ST. JEAN DE DIEU, today called Louis-Hippolyte Lafontaine.
"Once you come in here, we are the ones who decide when you may be liberated," Gosselin allegedly told Labrosse.
When contacted by Freedom, Gosselin, who served as president of the Canadian Psychiatric Association in 1993, said he wouldn't comment on Labrosse's allegation. Currently practicing in Ottawa, Gosselin said he couldn't remember whether he had treated Duplessis Orphans or not.
But he admitted that during his tenure as staff psychiatrist at St. Michel Archange from 1959 to 1963, he had placed a number of patients on farms. Of note, according to former Quebec Ombudsman Daniel Jacoby and reports received by Freedom, Orphans placed on farms were also victimized.
Beatings, Torture, Sodomy
Freedom contacted psychiatrist Denis Lazure for response to allegations by Joseph Martin and others regarding abuses at St. Jean de Dieu. In addition to interning at the institution in 1952, Lazure served as its director from 1974 to 1976. In 2000, he returned to the renamed facility, Louis-Hippolyte Lafontaine, as a practicing psychiatrist.
The youngest children were kept out of sight in cells and cages at the back of St. Jean de Dieu.
According to a statement provided on Lazure's behalf by Jean Lepage, public relations director for Louis-Hippolyte Lafontaine, investigations into claims that Orphans had been severely harmed "were never proven and therefore considered unfounded."
Lepage referred to a 1997 report by the then Quebec ombudsman, Daniel Jacoby, in which the Orphans' complaints were documented.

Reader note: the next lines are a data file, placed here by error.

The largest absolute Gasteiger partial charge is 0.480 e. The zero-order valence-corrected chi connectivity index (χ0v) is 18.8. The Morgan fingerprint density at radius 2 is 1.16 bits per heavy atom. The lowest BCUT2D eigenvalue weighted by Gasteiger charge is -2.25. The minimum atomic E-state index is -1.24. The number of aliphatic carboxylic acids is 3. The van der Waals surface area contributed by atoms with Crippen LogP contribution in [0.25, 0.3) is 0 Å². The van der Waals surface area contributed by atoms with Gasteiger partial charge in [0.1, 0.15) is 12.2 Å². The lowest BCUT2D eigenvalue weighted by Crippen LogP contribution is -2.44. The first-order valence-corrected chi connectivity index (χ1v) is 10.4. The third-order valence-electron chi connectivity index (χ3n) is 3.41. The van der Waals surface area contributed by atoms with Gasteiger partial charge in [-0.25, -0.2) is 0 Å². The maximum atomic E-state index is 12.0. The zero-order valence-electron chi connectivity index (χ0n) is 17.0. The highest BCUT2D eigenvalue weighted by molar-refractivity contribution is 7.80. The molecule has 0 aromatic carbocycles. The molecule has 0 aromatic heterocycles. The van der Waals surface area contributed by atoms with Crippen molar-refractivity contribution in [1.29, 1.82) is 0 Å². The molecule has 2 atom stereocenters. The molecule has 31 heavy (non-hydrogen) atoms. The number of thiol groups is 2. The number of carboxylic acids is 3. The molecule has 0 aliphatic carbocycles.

Jacoby's report, however, does not state that the Orphans' statements of abuse were unfounded. He did indeed find evidence of such abuses as psychosurgery, electroshock, ice baths, beatings, straitjacketing, torture, sodomy and "unjustified confinement to a cell — sometimes for months or even years."13
In fact, after the Quebec attorney general announced in February 1995 that no charges would be brought, Jacoby stated, "in almost all cases, the reasons invoked by the attorney general did nothing to deny the existence of the facts. Neither the statute of limitations nor the death of a suspect or complainant throw the alleged acts into question."14
Rejecting Lazure's response to Freedom as "a pack of lies," Rod Vienneau pointed to the psychiatrist's own memoirs for corroboration of abuses. "I believe Denis Lazure should be the first one to be brought to court" for crimes against innocent children, Vienneau said.
Specific allegations by Vienneau and others, most importantly, have never been investigated by authorities empowered to bring perpetrators to justice. With no proper investigation, Vienneau said, one cannot say claims are "unfounded," particularly in the presence of eyewitnesses and other evidence.